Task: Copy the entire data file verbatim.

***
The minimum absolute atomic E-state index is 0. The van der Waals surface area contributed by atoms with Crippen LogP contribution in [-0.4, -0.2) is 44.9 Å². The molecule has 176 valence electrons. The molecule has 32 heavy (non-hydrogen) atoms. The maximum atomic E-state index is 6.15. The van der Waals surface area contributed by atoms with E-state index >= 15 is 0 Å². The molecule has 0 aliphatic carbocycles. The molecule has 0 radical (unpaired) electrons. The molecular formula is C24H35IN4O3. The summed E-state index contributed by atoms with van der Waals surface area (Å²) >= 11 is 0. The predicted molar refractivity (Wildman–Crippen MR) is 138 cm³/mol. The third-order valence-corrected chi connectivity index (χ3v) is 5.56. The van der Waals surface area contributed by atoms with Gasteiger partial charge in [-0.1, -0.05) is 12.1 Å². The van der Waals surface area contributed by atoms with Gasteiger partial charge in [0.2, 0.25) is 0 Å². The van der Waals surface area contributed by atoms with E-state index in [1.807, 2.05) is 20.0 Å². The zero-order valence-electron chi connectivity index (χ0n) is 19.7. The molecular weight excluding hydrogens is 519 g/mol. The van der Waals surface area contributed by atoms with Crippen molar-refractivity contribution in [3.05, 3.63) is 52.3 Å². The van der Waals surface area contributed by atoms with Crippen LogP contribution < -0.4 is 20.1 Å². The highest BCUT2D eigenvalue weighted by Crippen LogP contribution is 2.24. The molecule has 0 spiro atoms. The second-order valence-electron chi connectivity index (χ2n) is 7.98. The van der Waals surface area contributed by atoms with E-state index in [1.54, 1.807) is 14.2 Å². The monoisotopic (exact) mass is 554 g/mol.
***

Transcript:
The minimum absolute atomic E-state index is 0. The van der Waals surface area contributed by atoms with Crippen LogP contribution in [-0.4, -0.2) is 44.9 Å². The molecule has 176 valence electrons. The molecule has 32 heavy (non-hydrogen) atoms. The maximum atomic E-state index is 6.15. The van der Waals surface area contributed by atoms with E-state index >= 15 is 0 Å². The molecule has 0 aliphatic carbocycles. The molecule has 0 radical (unpaired) electrons. The molecular formula is C24H35IN4O3. The summed E-state index contributed by atoms with van der Waals surface area (Å²) >= 11 is 0. The predicted molar refractivity (Wildman–Crippen MR) is 138 cm³/mol. The third-order valence-corrected chi connectivity index (χ3v) is 5.56. The van der Waals surface area contributed by atoms with Gasteiger partial charge in [-0.1, -0.05) is 12.1 Å². The van der Waals surface area contributed by atoms with Gasteiger partial charge in [0.2, 0.25) is 0 Å². The van der Waals surface area contributed by atoms with E-state index in [1.807, 2.05) is 20.0 Å². The zero-order valence-electron chi connectivity index (χ0n) is 19.7. The molecular weight excluding hydrogens is 519 g/mol. The van der Waals surface area contributed by atoms with Crippen molar-refractivity contribution in [3.05, 3.63) is 52.3 Å². The van der Waals surface area contributed by atoms with Crippen LogP contribution < -0.4 is 20.1 Å². The highest BCUT2D eigenvalue weighted by Crippen LogP contribution is 2.24. The molecule has 0 spiro atoms. The second-order valence-electron chi connectivity index (χ2n) is 7.98. The van der Waals surface area contributed by atoms with E-state index in [1.54, 1.807) is 14.2 Å². The monoisotopic (exact) mass is 554 g/mol.